At the beginning of every year, millions of people take part in the time-honored tradition of making New Year’s resolutions. They range from the common “lose weight” and “save money” to the more-unusual “I’m going to read 10 books this year” (at press time, I’m still working on that 2015 resolution). Setting goals for one’s personal betterment is always a positive; whether you follow up or not is another question.
As the calendar changes, the promise of a better you is full of opportunity. You can resolve to get a new job, buy a new home, or change up your wardrobe. Once you meet these goals, you can feel good about the achievement.
The advertising world is also concerned with goals. Agencies are always trying to eclipse the previous year’s billings; clients are trying to boost product sales. There are goals constantly needing to be met, and if you aren’t trying to beat last year’s performance, you may not be in business for long.
With the constant changes occurring in the industry, goals can become more and more elusive. Consumers are moving away from linear television and into streaming devices. If the changes in platform aren’t enough, media-buying methods are also in flux. While programmatic buying is not a new concept in the advertising world, it is relatively new to TV.
Programmatic buying offers advertisers and their agencies a new dynamic for hitting their goals. It brings with it an effective way to buy remnant media at a fraction of the price of traditional DR. Measurement is still the same, but lower costs can help advertisers to meet their bottom-line targets more easily. Of course, the reach of programmatic doesn’t always equal the broad appeal one gets from a national cable campaign, but it’s hard to argue when the efficiencies are so robust.
January is one of the months in which advertisers should have little trouble in meeting their monthly goals. Even though DR’s biggest day of the year is in the December broadcast month, January is an inventory bonanza. One of the main competitors during the month is the weight-loss category, but with most of the inventory reserved for the daytime hours, other dayparts offer opportunities. The outlook may not be so bright in February, when inventory traditionally tightens during sweeps.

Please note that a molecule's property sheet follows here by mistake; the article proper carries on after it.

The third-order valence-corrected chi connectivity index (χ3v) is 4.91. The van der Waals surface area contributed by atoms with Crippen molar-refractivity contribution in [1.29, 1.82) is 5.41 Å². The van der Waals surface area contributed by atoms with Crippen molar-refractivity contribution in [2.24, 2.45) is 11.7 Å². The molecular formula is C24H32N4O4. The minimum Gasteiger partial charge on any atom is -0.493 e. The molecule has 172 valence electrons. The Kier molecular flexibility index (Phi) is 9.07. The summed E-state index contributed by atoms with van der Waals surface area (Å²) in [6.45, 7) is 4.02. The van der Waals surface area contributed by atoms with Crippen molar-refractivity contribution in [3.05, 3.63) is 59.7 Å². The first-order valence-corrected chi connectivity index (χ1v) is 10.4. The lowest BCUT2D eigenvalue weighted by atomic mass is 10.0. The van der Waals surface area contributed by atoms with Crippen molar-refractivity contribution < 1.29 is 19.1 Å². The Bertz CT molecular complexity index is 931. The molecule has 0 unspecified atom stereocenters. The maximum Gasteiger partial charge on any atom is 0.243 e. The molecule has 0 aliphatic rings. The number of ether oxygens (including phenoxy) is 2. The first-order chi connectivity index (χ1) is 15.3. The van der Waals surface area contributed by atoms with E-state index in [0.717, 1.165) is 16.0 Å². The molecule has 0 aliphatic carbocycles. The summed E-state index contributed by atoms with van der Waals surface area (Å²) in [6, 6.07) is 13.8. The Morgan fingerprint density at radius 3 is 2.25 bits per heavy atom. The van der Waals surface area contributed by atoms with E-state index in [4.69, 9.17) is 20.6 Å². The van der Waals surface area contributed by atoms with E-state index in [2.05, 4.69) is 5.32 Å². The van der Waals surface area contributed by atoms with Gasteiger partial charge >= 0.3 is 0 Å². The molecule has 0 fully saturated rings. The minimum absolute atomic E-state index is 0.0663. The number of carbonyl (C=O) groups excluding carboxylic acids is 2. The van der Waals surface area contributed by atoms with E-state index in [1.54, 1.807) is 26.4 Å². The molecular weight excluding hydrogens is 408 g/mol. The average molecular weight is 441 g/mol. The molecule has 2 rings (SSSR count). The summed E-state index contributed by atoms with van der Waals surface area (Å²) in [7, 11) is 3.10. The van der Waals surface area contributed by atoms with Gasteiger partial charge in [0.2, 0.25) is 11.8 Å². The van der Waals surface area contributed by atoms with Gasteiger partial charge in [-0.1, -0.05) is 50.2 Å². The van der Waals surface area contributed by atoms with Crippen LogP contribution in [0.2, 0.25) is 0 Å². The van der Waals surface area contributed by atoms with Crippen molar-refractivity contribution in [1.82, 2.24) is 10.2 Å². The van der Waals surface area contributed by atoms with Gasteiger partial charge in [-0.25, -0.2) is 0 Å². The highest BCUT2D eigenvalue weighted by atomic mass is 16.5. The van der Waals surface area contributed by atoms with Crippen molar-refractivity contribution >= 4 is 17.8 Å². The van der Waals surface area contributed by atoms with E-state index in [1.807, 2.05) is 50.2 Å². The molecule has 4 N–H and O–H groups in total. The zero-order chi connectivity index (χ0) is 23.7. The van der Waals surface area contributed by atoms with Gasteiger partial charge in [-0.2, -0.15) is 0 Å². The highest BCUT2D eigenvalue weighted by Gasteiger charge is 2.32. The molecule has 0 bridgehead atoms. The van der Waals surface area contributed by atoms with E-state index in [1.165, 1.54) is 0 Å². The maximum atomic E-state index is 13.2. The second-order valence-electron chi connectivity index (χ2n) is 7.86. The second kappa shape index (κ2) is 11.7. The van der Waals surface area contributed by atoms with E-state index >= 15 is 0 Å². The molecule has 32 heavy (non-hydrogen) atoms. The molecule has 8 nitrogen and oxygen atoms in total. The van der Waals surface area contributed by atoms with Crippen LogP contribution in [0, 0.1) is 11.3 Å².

An election year, 2016 will be difficult. Inventory at the local level may be tight, especially during the early months of the year, when the parties start to sort out their candidates state-by-state. The tightening of inventory and higher CPMs should make programmatic a much more appealing and viable option for advertisers.
With Democratic and Republican primary debates set for January and February, expect to see a huge increase in local advertising in the swing states, with some spillover into national broadcast and cable. The higher the candidate’s profile, the more likely it is that national dollars will enter the marketplace, making DR’s opportunities scant.
The first two months of the year also offer high-profile programs that could help even DR advertisers meet their goals. The 50th Super Bowl hits CBS on Feb. 7, 2016, promising to deliver more than 100 million households, and CBS will charge $4.5 million for a :30 spot. The game will be streamed simultaneously for the very first time. However, if all goes well with the experiment, cord-cutting will increase.
The Super Bowl isn’t the only game in town, though. Bowl games on New Year’s Day and the College Football Playoff National Championship on Jan. 11 brought in huge audiences, as will the NFL playoffs. The NBA All-Star Game and Daytona 500 will also offer advertisers an opportunity to spread their dollars around.
The new year also is the beginning of awards season, with the People’s Choice Awards, the Golden Globes, the Screen Actors Guild Awards, and the Grammy Awards taking the stage during the next two months. Closing the season at the end of February are the Academy Awards—a final opportunity for advertisers to reach millions of dedicated live viewers.
The goal for all campaigns is a positive return on investment, and the goal of every agency is to make its clients happy. As the media landscape changes, everyone in DR should keep their goals in front of them. As long as those goals are met, we will all have a happy new year.